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Arborist News

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Trees require soil for support, water, and nutrients. Soil quality is a concern for arborists and urban foresters because it directly influences tree and shrub establishment, stability, growth, health, and longevity. High-quality soils enable trees to grow and thrive, while poor-quality soils hinder establishment, slow growth, and shorten longevity. In order to recommend soil modifications, develop management or soil conservation recommendations, and provide information to match plant species with site conditions, it is important for arborists to perform a soil assessment. (A, U, M, T, Bp, Bs)


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With the spotlight in the United States and elsewhere focused on invasive insects such as Asian longhorned beetle, emerald ash borer, and spotted lanternfly, it has been easy to overlook native insects that are also key pests in ornamental landscapes and urban forests. Native woodborers, in particular, can be very devastating and difficult to manage. By consuming vascular tissue under the bark of the trunk and main branches, borers sever the vital pipeline between the canopy and the roots, disrupting the essential movement of nutrients, water, and carbohydrates. In this article, author Daniel Herms discusses how wood-borer feeding impacts the health of infested trees and provides strategies for monitoring, preventing, and managing infestations of flatheaded and clearwing borers. (A, U, M T, Bs)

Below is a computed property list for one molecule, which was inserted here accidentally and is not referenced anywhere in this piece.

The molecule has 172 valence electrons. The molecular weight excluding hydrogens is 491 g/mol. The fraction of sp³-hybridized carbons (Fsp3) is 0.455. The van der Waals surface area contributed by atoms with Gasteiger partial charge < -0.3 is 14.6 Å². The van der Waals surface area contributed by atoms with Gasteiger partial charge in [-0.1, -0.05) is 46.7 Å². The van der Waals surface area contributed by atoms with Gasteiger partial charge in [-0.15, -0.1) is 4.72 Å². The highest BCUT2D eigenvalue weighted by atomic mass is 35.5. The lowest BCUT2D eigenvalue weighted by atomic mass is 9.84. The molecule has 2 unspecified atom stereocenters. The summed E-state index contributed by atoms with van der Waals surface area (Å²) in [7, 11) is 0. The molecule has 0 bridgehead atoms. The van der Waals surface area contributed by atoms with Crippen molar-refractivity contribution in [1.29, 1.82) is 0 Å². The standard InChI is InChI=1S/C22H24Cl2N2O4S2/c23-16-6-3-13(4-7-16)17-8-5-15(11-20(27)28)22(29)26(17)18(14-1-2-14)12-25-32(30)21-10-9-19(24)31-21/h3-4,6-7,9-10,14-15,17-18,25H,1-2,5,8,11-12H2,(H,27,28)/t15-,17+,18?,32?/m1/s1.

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This is the second of a two-part article series based on the newly released Tree Climbers’ Guide, 4th Edition. Part 1 of this article series contrasted moving and stationary rope systems while explaining many of the advantages and limitations associated with stationary rope system (SRS) climbing. Part 2 discusses strategies for ascending and navigating a tree, as well as some tips for SRS climbing. (A, U, M, T, L, Bp)


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This is the first of a two-part article series based on the newly released Tree Climbers’ Guide, 4th Edition. Part 1 of this series contrasts moving and stationary rope systems while explaining many of the advantages and limitations associated with stationary rope system (SRS) climbing. Though many aspects of the two climbing systems are similar, including much of the equipment, there are different considerations for tie-in points, gear selection, rope constructions, and other factors. (A, U, M, T, L, Bp)


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Trees are an important asset in our landscapes, providing many benefits. Yet we must understand that all trees present some level of risk. However, it is important to realize that the benefits trees provide far outweigh the risks. We don’t want to remove trees unnecessarily, but rather should aim to reduce risk and the potential for failure by identifying, analyzing, and evaluating risk and performing the appropriate mitigation. The key component of that process is the ability to identify common defects. (A, U, M, T, L, Bs, Bp)


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Urban foresters recognize that species diversification is essential to safeguarding the urban forest and the benefits it provides. However, increasing the diversity of the urban forest does more than just improve resilience to pests. More diverse trees and plants also provide habitat for more diverse bacteria and fungi. This is important, because exposure to these microbes can stimulate the human immune system, leading to surprising health benefits for the people who live among them. (A, U, M, Bm, Bs)